Support for young people affected by serious illness

When someone in the whānau has a serious illness there can be a lot of changes for everyone. Some of them can be really challenging and difficult to understand. Here are some simple ways to help you cope if someone you love is seriously ill.

Although it can seem like you don't have any control over what you think or how you feel right now, there are a few simple things you can do to help.

Here are some things to try which can help you cope if someone you love is seriously ill.

Understand it

Learning more about the serious illness your loved one is experiencing can help you feel better able to deal with it. Ask their doctor or hōhipere / hospital team for more information or go online and look up relevant organisations dedicated to their illness. Be sure to only visit the websites of professional organisations who use medical staff to review and create their content. That way, you can trust that what they’re saying is right.

Stretch it out

Exercise is not only good for your physical health, but also your mental health.

Scientists have discovered that exercise makes your brain release feel good chemicals - the same ones used to treat depression.

This means exercise is as good as antidepressants in managing and treating mild depression. If you’re feeling well enough, it’s good to get moving. Try 30 minutes a day of anything that gets your heart pumping, like walking, jogging, cycling, swimming or skating.

Nourish yourself

Good kai / food is good for your mood, especially:

  • Carbs. Glucose from carbs provides your brain with its main source of fuel - without it, we can’t think clearly. Fuel up on complex carbs, like wholegrains, beans and vegetables, as they give you sustained energy.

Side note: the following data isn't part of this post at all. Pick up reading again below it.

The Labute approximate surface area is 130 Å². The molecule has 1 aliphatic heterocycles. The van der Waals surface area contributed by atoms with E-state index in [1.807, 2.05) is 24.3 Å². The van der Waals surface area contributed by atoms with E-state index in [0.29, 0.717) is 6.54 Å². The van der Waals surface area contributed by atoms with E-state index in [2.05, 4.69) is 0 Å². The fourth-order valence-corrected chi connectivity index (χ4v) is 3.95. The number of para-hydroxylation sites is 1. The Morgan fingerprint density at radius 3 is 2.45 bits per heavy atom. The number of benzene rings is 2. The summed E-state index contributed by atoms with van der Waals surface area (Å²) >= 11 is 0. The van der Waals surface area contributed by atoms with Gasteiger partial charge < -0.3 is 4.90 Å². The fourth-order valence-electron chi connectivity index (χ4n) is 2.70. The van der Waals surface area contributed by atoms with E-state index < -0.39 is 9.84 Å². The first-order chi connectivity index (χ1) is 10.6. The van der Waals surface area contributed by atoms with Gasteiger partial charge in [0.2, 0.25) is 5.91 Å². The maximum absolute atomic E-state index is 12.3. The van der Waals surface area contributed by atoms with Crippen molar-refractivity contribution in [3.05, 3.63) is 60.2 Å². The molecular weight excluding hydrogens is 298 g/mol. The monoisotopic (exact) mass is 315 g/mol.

• Proteins. Proteins are vital for good mental health as the messengers in the brain are made from proteins that we eat. Find proteins in meat, fish and soya products.
  • Essential fats. Did you know 60% of our brains are made of fat? The fats we eat directly affect our brain’s structure. We can’t make essential fats within our bodies, so we have to get them from kai / food. Stock up on oily fish, seeds and nuts.

Focus on your self-esteem

Self-esteem is how you think about yourself and the opinion you have of yourself. Although it can be down to your own temperament and personality, sometimes life experiences, especially tough ones like serious illness, can have an impact.

Low self-esteem can make you feel bad about yourself, so you get depressed, which makes you feel even worse about yourself, so you get more depressed - it can be difficult to break that cycle.

Tackle low self-esteem to boost your mental wellbeing by:

  • Understanding your negative thoughts. Think about what your negative thoughts are and when you started to feel like this. Once you’ve identified them, gather evidence to challenge them. Write them down so you have a list as evidence when you’re not feeling great.
  • Trying positive thinking exercises. Write down the things you like about yourself: your best feature; things you have achieved; good things you’ve done for others; your unique skills and talents. It’s great to have something to look back on when you’re having a bad day.
  • Looking at your friends and whānau. Think about how the people you surround yourself with make you feel. If you’re spending time with someone who makes you feel rubbish, spend less time with them and more time with people who make you feel good about yourself.